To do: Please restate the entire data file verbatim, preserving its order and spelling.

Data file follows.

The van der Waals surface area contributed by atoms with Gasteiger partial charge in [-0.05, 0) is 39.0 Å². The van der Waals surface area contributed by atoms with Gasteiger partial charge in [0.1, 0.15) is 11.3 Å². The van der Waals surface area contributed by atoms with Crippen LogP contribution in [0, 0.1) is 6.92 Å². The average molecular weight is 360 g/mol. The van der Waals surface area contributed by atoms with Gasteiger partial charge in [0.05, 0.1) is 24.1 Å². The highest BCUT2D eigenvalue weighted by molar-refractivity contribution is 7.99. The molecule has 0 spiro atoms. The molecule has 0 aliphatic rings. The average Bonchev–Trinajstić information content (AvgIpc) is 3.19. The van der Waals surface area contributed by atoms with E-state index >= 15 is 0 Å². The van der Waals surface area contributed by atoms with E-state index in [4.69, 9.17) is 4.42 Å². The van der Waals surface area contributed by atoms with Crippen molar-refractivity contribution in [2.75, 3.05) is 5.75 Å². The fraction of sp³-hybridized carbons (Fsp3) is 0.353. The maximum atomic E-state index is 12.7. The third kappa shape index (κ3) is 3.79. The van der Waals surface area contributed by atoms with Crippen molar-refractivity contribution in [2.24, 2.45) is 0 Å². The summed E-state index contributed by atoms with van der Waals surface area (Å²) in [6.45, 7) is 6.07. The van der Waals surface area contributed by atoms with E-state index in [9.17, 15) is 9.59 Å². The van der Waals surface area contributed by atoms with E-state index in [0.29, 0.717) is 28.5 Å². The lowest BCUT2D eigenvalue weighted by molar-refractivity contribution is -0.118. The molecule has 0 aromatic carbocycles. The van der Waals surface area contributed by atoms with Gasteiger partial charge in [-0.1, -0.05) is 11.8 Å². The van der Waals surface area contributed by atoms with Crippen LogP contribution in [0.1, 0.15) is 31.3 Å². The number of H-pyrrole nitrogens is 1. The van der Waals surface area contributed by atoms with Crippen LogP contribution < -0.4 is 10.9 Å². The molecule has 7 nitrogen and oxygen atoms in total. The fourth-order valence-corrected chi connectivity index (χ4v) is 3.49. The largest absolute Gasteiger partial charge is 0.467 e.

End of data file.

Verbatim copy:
The van der Waals surface area contributed by atoms with Gasteiger partial charge in [-0.05, 0) is 39.0 Å². The van der Waals surface area contributed by atoms with Gasteiger partial charge in [0.1, 0.15) is 11.3 Å². The van der Waals surface area contributed by atoms with Crippen LogP contribution in [0, 0.1) is 6.92 Å². The average molecular weight is 360 g/mol. The van der Waals surface area contributed by atoms with Gasteiger partial charge in [0.05, 0.1) is 24.1 Å². The highest BCUT2D eigenvalue weighted by molar-refractivity contribution is 7.99. The molecule has 0 spiro atoms. The molecule has 0 aliphatic rings. The average Bonchev–Trinajstić information content (AvgIpc) is 3.19. The van der Waals surface area contributed by atoms with E-state index >= 15 is 0 Å². The van der Waals surface area contributed by atoms with E-state index in [4.69, 9.17) is 4.42 Å². The van der Waals surface area contributed by atoms with Crippen molar-refractivity contribution in [2.75, 3.05) is 5.75 Å². The fraction of sp³-hybridized carbons (Fsp3) is 0.353. The maximum atomic E-state index is 12.7. The third kappa shape index (κ3) is 3.79. The van der Waals surface area contributed by atoms with Crippen molar-refractivity contribution in [2.24, 2.45) is 0 Å². The summed E-state index contributed by atoms with van der Waals surface area (Å²) in [6.45, 7) is 6.07. The van der Waals surface area contributed by atoms with E-state index in [9.17, 15) is 9.59 Å². The van der Waals surface area contributed by atoms with E-state index in [0.29, 0.717) is 28.5 Å². The lowest BCUT2D eigenvalue weighted by molar-refractivity contribution is -0.118. The molecule has 0 aromatic carbocycles. The van der Waals surface area contributed by atoms with Gasteiger partial charge in [-0.1, -0.05) is 11.8 Å². The van der Waals surface area contributed by atoms with Crippen LogP contribution in [0.1, 0.15) is 31.3 Å². The number of H-pyrrole nitrogens is 1. The van der Waals surface area contributed by atoms with Crippen LogP contribution < -0.4 is 10.9 Å². The molecule has 7 nitrogen and oxygen atoms in total. The fourth-order valence-corrected chi connectivity index (χ4v) is 3.49. The largest absolute Gasteiger partial charge is 0.467 e.